where R" and X are defined above, and b is a whole number equal to 0 or 1.

In addition to the above described polyfunctional nitrogen-silicon materials, there are also included cyclic polysiloxanes of from 3 to 8 chemically combined siloxy units, of which there are present at least 3 units of Formula 7 chemically combined with up to units of Formula 1; In addition, there are also included linear organopolysiloxanes composed of at least 3 chemically combined units of Formula'7 and up to units of Formula '1 and chain-stopped with units of Formula 8.

Included by the diaminoxy silicon materials that can be employed in the practice of the invention are the following:

(C a) lO 9211 (Co 5)2 (CHa) 2 5)]: omorno zsiromornonionmh [(CH )aSiO]aSi[ON(CHgCH;)2]a

(CH3)2Si ON Some of the polyaminoxysilicon materials that can be employed are the following,

snomonrmp, Si[ON(CH )CaH5]4 The silanol-terminated polydiorganosiloxane consisting essentially of chemically combined units of Formula 1 which can be utilized in the practice of the invention can be made by effecting the polymerization of cyclic diorganosiloxane consisting essentially of chemically combined units of Formula 1, for example octamethylcyclotetrasiloxane, octaphenylcyclotetra siloxane, etc., by heating such cyclics with a siloxane rearrangement catalyst such as potassium hydroxide, tetrabutyl phosphonate, etc., at a temperature in the range of between C., and 0; there can be added to the resulting mixture a high molecular weight polymer for example, polydimethylsiloxane, increments of water until a product is produced having a viscosity of at least 10 centipoises at 25 C.; in addition to the units of Formula 1, the silanolterminated polydiorganosiloxane of the invention can con tain minor amounts of organosiloxy units such as methylsiloxy units, etc. Preferably, a viscosity of between about 100 to 100,000 centipoises at 25 C. can be employed, however, a viscosity of up to about 500,000 centipoises at 25 C. will provide for effective results.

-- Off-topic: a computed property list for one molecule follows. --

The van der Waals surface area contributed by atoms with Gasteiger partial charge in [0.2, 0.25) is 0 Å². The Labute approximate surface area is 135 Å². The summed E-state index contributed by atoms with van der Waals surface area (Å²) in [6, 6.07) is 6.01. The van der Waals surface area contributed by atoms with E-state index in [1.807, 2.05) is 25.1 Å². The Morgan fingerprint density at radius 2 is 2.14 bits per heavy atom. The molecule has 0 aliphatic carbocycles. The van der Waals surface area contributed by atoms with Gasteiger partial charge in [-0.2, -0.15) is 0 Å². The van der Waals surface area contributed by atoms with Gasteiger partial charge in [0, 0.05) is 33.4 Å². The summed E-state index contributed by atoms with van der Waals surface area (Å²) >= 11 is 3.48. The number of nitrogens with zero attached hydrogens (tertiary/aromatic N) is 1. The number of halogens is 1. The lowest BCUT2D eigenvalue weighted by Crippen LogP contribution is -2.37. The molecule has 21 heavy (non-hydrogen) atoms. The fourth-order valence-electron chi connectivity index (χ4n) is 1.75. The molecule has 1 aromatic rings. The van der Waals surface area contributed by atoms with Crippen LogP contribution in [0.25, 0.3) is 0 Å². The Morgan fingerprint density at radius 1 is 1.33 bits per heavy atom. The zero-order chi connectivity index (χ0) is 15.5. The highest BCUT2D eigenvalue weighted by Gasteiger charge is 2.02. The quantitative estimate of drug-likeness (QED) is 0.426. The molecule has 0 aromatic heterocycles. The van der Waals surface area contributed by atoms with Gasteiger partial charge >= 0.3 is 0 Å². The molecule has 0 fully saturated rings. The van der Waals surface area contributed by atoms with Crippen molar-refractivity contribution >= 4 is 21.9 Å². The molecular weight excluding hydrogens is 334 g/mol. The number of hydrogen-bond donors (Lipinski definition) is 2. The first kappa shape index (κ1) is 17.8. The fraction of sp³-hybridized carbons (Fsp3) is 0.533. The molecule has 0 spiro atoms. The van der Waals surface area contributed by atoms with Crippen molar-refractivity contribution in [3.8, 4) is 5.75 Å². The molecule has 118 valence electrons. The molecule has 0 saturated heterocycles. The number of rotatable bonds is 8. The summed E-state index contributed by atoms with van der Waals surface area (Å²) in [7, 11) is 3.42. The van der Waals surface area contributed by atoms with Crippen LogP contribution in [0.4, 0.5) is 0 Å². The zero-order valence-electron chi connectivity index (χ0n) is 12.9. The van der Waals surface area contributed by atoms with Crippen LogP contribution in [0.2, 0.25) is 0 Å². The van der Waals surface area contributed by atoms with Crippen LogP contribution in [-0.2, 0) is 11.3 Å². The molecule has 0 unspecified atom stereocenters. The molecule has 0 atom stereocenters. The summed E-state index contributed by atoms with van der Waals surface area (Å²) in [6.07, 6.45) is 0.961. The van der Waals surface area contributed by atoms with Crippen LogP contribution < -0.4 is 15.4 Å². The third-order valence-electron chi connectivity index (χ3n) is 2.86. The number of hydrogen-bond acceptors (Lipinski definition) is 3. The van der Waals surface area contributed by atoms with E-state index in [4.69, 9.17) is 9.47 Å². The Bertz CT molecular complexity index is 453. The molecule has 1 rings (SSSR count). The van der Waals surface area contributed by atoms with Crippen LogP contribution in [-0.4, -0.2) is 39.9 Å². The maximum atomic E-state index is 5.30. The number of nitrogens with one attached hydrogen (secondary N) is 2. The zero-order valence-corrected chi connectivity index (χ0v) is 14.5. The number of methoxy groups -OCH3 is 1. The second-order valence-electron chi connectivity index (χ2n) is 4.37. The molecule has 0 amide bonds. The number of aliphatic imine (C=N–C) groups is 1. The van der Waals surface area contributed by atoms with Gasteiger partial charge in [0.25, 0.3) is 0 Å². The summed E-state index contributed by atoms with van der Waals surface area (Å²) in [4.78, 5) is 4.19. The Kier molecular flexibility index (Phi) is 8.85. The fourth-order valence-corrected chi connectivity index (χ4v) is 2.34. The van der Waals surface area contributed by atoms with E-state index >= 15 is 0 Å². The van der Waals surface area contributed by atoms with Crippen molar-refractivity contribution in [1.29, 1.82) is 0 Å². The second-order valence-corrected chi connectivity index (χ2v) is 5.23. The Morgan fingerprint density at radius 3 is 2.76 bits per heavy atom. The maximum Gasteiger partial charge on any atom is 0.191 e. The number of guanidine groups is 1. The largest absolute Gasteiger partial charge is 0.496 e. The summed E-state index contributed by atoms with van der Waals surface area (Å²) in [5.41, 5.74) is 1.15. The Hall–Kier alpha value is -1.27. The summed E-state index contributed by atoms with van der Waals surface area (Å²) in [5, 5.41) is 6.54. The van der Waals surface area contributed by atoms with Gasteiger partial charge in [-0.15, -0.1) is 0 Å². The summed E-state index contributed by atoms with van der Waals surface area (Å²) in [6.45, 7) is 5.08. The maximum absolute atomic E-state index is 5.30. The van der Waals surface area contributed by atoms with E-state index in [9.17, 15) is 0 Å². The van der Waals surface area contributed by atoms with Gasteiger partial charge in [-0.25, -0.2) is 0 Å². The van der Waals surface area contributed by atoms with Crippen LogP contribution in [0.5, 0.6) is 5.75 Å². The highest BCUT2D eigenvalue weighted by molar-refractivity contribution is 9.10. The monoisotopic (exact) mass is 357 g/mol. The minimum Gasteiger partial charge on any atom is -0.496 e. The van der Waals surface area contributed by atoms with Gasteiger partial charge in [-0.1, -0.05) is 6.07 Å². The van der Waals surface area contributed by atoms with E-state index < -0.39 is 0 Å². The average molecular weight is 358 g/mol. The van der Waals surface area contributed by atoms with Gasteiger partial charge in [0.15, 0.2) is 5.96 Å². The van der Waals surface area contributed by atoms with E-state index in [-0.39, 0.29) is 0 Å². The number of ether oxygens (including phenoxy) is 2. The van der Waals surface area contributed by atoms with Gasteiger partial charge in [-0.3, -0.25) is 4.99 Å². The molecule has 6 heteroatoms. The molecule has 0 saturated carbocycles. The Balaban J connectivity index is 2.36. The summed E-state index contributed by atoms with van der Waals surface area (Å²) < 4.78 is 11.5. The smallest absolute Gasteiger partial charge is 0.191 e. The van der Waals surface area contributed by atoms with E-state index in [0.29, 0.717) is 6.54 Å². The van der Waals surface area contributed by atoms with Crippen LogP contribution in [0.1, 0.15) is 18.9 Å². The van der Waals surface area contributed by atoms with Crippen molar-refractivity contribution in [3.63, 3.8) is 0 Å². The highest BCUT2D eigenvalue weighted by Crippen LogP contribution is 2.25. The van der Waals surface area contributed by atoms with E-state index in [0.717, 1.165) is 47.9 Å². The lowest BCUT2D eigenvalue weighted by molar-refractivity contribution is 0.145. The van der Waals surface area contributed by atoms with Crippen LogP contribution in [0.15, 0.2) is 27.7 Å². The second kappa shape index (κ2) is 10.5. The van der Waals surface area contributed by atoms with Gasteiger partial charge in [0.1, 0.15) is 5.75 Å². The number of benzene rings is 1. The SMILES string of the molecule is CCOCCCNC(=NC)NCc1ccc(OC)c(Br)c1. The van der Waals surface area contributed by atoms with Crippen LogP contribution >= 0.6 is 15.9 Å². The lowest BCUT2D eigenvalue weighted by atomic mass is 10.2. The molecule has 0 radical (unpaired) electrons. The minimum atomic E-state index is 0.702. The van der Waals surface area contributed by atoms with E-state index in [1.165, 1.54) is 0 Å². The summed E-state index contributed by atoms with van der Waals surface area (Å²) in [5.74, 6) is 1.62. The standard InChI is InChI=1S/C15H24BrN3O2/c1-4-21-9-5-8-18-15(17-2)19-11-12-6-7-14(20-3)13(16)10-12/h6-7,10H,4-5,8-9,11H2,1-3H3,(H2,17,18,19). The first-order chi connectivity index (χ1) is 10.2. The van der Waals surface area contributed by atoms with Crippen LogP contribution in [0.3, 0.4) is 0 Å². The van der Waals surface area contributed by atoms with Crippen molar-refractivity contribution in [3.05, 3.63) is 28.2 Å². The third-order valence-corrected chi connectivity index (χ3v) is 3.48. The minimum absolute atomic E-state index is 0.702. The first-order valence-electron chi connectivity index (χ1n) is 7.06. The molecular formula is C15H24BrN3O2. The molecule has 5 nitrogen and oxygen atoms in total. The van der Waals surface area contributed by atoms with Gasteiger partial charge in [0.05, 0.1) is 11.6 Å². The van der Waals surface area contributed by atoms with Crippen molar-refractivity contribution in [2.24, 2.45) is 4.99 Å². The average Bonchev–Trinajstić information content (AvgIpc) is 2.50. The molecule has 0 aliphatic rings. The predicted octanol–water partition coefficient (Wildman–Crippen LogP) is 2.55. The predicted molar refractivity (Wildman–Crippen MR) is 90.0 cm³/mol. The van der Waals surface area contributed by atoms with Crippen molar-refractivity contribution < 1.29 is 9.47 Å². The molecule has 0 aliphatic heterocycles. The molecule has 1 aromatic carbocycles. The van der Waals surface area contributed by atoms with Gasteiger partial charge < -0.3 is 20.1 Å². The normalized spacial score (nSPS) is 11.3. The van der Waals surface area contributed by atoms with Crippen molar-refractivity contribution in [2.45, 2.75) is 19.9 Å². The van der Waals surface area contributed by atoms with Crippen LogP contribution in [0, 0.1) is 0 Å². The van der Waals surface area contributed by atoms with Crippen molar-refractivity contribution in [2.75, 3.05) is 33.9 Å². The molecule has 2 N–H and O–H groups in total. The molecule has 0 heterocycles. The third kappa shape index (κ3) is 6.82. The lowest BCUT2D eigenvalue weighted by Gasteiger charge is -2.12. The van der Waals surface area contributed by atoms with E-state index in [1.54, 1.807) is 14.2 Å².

In addition to the aforementioned materials that are utilized in the organopolysiloxane compositions of the present invention there also can be utilized fillers such as calcium carbonate, ferric oxide, fumed silica, diatomaceous earth, etc. A proportion of from 10 parts to 300 parts of filler, based on the weight of the organopolysiloxane compositions, can be utilized. In addition, curing accelerators in the form of metal salt catalysts such as zinc octoate, lead octoate, tin octoate, etc., and other metal salts of carboxylic acids having from 1 to 8 carbon atoms have been found to be effective for accelerating the cure of the compositions of the present invention. In particular instances, the compositions of the present invention can be employed without filler. Although the organopolysiloxane compositions of the present invention can preferably be employed in molding applications, other applications include construction sealants, caulking compounds, etc. The exact amount of filler therefore, will depend upon such factors as the application for which the organopolysiloxane composition is intended, and type of filler utilized.